He has now been on the island for two years. On the anniversary of this occasion, he thanks God humbly for the luxuries and good fortune he has come across -- the abundance of food and his ability to eke out a comfortable existence. He thanks God for making up for his isolation through His presence. He begins to feel as if his solitary existence is in fact happier than the life he had been living in society. He reflects that whereas previously he had walked about the island acutely conscious of his loneliness and his entrapment there, he now feels as if it is more possible to be happy in his solitude than it would be to be happy in civilized society. He thanks God for bringing him to the island.
Robinson embarks on this third year on the island, which he will recount in great detail, he tells us, but which consists mainly of reading the Bible in three separate sittings a day, searching for food every morning for three hours, and preserving and cooking the animals he shoots or fruits and vegetables he gathers and harvests. He works on his corn and barley crops, refining his methods of protecting them from scavenging birds. He teaches himself how to make bread -- a turn of events that he is very delighted with, and remarks that he now works for his bread, thus making the idiom quite literal. Robinson is in awe of all the factors that go into something as simple as bread. He spends six months making the tools he needs to grind the grain and make the corn ready for integration into a loaf.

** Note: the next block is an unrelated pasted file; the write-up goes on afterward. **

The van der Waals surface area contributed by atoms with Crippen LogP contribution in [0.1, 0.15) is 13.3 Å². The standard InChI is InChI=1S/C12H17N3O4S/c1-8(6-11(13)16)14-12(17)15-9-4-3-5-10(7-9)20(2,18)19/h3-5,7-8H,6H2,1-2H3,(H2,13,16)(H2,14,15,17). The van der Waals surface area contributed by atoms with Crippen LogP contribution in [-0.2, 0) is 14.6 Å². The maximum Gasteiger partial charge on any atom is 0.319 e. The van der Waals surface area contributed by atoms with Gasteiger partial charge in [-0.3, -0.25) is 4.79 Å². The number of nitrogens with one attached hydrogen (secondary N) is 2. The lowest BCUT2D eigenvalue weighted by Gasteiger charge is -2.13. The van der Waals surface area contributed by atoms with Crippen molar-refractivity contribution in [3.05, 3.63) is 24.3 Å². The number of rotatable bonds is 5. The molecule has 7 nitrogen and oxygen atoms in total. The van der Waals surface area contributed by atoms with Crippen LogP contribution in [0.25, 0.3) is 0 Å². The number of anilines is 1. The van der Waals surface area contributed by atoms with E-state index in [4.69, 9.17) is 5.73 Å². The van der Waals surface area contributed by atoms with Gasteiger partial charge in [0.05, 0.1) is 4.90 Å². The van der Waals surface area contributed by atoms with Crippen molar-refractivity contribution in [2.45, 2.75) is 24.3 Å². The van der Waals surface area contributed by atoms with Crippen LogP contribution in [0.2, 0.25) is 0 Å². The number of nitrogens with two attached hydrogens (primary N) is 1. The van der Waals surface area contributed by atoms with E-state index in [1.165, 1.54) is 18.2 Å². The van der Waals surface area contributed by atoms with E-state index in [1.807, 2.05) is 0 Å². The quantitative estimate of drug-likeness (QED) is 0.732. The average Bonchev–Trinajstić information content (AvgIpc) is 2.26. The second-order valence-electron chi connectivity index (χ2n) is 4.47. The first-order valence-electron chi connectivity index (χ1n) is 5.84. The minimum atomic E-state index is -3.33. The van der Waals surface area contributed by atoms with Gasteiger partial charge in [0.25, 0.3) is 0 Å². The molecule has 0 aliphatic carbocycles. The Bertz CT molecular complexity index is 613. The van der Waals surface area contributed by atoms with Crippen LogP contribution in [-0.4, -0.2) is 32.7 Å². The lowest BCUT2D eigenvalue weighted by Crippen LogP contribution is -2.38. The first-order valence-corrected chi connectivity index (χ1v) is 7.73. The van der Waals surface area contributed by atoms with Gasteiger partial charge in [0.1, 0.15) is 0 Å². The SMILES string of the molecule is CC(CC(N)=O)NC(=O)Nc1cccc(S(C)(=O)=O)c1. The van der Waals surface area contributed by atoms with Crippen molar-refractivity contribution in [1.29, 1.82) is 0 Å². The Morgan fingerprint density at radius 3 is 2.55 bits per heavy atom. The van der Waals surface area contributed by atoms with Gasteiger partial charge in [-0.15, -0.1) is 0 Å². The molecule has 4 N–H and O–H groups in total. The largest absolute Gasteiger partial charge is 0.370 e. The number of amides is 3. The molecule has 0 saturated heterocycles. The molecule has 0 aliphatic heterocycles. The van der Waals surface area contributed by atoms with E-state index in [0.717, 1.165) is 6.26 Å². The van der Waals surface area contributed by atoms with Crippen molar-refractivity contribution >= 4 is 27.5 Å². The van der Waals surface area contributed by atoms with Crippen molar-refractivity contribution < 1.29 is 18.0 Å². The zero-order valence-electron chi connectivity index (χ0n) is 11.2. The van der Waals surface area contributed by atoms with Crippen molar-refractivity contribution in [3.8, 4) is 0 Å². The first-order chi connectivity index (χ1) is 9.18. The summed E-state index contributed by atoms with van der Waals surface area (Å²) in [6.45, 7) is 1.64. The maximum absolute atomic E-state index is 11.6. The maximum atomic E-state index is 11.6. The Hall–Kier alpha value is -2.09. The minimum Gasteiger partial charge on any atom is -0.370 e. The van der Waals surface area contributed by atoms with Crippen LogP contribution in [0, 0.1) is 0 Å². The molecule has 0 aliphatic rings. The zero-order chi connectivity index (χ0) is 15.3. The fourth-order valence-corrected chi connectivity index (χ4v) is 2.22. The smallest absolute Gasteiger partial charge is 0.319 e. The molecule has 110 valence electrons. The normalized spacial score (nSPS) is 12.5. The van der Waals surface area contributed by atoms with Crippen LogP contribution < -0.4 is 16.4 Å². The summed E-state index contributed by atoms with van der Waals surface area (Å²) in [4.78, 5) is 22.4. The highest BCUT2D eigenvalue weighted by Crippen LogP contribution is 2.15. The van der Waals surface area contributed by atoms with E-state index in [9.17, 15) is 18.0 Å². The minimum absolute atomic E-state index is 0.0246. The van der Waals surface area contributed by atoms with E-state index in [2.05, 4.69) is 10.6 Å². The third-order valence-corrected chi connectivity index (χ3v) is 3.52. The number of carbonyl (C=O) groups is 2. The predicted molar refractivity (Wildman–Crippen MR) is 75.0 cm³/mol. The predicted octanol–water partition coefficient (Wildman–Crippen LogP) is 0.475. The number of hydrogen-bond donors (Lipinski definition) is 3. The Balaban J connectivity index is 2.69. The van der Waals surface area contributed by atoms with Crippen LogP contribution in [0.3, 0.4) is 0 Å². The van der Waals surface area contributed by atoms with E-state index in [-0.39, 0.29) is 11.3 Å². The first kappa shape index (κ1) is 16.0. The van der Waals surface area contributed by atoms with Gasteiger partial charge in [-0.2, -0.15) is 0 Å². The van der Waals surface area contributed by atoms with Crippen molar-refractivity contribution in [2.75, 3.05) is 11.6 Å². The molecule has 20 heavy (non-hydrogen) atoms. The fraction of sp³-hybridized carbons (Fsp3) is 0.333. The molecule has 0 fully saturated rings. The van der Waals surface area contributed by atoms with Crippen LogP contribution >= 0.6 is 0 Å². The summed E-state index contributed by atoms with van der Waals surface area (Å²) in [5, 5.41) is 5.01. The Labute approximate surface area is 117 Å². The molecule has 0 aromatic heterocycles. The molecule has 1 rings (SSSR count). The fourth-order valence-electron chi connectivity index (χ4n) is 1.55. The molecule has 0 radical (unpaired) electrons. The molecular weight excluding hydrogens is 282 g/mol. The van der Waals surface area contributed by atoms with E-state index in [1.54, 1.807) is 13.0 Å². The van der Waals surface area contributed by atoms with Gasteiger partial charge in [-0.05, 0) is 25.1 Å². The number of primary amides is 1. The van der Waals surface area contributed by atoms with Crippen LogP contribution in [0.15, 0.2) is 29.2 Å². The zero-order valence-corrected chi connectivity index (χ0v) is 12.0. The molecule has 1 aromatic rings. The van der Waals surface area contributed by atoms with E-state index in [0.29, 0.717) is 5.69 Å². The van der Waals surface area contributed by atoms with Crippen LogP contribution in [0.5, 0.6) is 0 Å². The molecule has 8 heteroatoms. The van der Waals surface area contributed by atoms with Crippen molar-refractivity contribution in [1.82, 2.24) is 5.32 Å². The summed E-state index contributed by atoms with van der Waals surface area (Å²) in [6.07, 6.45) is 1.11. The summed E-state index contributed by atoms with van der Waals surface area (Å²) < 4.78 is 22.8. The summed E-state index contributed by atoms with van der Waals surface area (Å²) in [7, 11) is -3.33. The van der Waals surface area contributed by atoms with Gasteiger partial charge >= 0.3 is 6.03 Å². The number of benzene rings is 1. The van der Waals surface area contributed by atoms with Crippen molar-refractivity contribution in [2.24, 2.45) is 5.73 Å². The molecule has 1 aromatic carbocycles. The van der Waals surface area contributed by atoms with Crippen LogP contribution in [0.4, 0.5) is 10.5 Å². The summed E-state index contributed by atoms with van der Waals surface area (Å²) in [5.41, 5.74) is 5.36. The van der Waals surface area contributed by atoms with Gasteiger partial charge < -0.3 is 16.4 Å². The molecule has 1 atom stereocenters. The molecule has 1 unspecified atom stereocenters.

Robinson also acquires a parrot, who he spends time teaching how to speak his name, Poll. This is the first word he hears spoken since he's landed on the island. He also teaches himself to make sun-baked earthenware pots, by great trial and error. He improves upon this system by fashioning a kind of ad hoc kiln, after which he has pots in abundance. He is now able to make himself a stew. He also equips himself with a mortar and pestle for pounding grains into meal.
Robinson becomes interested in finding the wreck of his boat once again. He travels up the island in search of where it is beached. He uses planks from the boat to fashion a kind of raft-like mechanism large enough to hold himself and all his possessions. Unfortunately, however, he finds himself unable to get the canoe, as he calls it, the 100 yards to the water.
He finishes his third year on the island and reflects on his absolute distance from the civilized world. He conceives himself to be so removed from it as to not even desire to return. What does he enjoy about being apart from Western society? He does not feel lust on the island, first of all. And neither does he feel pride. He covets nothing -- he is envious of no-one; who would he have to be envious of? He is in competition with no-one, and must bear the laws of no sovereign. He avoids the pitfalls of luxury, since if he produces more corn than he can eat, for instance, or kills more animals than he can stomach in a reasonable period of time, the meat and vegetables will simply spoil. Robinson decides that the only good things in this world are those that we can use, as opposed to luxury items that exceed our immediate needs. This emotion, of course, is described as in direct contradistinction to the overriding attitude of the Western world.
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